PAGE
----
It's those aging baby boomers again. As they come into a new part of their life cycle these grasshoppers will find that they need cash for lots of new reasons-and they haven't socked much away.

Their cash needs will include college tuition for their children, health care for themselves and their parents, home improvements, and retirement.

In a new report from Merrill Lynch & Co., three researchers conclude that though the boomers may be cash-poor, they are house-rich, and will be able to tap the accumulated equity in their homes to meet those needs.

Sounds good for home equity lenders. And it gets better. "With the stock market posting annual gains of well over 10% over the past few years, the opportunity cost of having funds tied up in housing, which has been appreciating at 2.5% to 3%, has been very high," the report says. "It may only be a matter of time before many feel compelled to allocate out of real assets into financial assets, or at least have the flexibility to do so" when market conditions make it appropriate.

And that's another entree for home equity lenders, the researchers say, because these loans offer the flexibility that enables homeowners to make such a shift in assets.

An additional influence is the tax-deductibility of interest paid on home equity loans, which the team says makes the loans the cheapest source of credit outside conventional mortgages.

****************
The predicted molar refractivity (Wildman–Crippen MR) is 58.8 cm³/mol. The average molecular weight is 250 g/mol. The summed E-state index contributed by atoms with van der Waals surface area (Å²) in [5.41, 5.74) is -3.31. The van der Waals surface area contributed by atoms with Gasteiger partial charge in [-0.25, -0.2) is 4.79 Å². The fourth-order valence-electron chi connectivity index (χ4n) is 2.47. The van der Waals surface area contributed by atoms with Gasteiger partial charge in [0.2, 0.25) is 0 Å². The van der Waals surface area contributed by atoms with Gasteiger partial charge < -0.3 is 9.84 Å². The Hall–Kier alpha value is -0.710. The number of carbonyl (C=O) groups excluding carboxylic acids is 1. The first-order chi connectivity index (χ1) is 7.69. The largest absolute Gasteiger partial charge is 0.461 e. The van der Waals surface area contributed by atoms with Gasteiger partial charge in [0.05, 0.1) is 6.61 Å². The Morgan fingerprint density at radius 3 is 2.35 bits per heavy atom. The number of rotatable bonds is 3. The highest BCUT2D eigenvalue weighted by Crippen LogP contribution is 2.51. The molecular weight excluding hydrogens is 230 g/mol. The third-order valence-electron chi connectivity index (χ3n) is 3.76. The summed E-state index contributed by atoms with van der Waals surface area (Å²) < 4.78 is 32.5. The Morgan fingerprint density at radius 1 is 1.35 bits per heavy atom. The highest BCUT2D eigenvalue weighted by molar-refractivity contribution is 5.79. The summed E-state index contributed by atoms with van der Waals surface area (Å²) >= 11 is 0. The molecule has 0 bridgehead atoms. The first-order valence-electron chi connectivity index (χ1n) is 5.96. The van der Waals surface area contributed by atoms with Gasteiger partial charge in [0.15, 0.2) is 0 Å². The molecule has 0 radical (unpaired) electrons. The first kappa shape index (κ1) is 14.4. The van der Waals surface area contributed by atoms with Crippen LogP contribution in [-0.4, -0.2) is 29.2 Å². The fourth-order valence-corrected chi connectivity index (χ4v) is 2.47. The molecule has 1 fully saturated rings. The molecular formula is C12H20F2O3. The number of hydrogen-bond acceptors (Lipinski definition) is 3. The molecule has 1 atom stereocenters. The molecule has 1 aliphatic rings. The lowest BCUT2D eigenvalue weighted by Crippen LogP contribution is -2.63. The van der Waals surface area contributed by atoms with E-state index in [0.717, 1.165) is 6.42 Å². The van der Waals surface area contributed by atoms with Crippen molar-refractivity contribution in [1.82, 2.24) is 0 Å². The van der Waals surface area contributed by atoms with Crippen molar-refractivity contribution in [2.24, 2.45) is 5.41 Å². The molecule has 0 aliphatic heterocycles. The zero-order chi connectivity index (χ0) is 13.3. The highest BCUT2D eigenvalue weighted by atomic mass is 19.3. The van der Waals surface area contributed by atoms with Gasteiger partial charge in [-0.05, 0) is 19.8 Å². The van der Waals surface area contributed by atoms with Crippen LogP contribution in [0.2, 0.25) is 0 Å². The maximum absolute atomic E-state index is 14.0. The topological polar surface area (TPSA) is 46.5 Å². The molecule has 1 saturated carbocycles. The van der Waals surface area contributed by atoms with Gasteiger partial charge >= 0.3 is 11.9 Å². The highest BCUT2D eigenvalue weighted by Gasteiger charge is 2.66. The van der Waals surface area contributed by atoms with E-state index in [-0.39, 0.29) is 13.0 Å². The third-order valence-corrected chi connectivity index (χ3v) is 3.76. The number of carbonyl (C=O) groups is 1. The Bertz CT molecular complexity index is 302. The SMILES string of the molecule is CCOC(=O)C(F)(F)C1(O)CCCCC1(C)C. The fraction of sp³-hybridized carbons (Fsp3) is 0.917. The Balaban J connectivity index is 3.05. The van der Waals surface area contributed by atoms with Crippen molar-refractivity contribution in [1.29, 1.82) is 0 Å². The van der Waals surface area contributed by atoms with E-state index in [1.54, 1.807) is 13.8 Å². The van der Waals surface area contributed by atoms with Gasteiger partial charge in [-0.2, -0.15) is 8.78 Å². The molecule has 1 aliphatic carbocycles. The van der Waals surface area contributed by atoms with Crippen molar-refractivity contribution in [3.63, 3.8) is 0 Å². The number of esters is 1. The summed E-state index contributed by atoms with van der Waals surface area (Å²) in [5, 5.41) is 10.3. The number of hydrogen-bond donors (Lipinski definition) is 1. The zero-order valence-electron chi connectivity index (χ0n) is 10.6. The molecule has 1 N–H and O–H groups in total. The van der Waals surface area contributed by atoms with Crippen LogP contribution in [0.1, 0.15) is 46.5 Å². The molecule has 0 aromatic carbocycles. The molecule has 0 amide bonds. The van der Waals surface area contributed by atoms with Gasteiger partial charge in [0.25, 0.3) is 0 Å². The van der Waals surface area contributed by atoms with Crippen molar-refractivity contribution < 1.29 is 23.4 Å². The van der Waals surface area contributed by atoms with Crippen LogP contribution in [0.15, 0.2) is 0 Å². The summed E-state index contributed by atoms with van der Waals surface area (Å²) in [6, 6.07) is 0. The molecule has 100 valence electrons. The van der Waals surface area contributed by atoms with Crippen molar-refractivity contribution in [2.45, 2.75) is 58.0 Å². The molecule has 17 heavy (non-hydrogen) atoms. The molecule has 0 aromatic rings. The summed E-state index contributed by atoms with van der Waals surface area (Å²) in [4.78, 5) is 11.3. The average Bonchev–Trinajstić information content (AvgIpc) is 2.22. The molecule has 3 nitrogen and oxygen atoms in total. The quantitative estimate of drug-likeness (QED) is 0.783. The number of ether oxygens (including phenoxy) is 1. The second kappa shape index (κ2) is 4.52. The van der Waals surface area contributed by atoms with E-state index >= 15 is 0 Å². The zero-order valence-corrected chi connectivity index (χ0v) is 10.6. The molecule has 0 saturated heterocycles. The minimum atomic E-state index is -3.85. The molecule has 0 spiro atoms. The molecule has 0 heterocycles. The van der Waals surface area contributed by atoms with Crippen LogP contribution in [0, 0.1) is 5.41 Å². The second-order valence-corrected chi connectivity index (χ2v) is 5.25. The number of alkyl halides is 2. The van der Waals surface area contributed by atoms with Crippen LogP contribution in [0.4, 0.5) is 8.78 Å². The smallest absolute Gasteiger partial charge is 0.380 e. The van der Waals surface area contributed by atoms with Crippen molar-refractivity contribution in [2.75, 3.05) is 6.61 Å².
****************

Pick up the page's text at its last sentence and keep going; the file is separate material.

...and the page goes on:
Unless interest rates rise dramatically, this means rapid growth in home equity loans, the report says. It envisions annual loan production topping $200 billion, against about $150 billion in 1995, the most recent year for which cumulative data are available. And securitization may be headed for $50 billion to $75 billion a year during the next few years, compared with $33.5 billion last year.

The authors are Ralph Di Serio, first vice president; Chris Flanagan, senior consultant; and Weisi Tan, assistant vice president. All are in Merrill's asset-backed research department.

They say they believe technological advances will further stimulate investor interest in the home equity business. Their reasoning:

Improved financial models will enable lenders to expand their borrower bases.

Rapid electronic distribution of information on loan features will make consumers instantly aware of borrowing opportunities.

Improvements in servicing techniques will reduce losses from foreclosures.

If there is a dark side to this picture, it is that new lenders are pouring into the home equity market. For the time being, plenty of untapped business seems available for everybody. But the Merrill report says, "As improved understanding of the underlying home equity loan assets enables the sector to become increasingly commoditized, we look for spreads to follow the lead of other" asset-backed securities sectors "and move to still tighter levels."

And tighter spreads for investors mean smaller, though possibly still quite juicy, profit margins for lenders.

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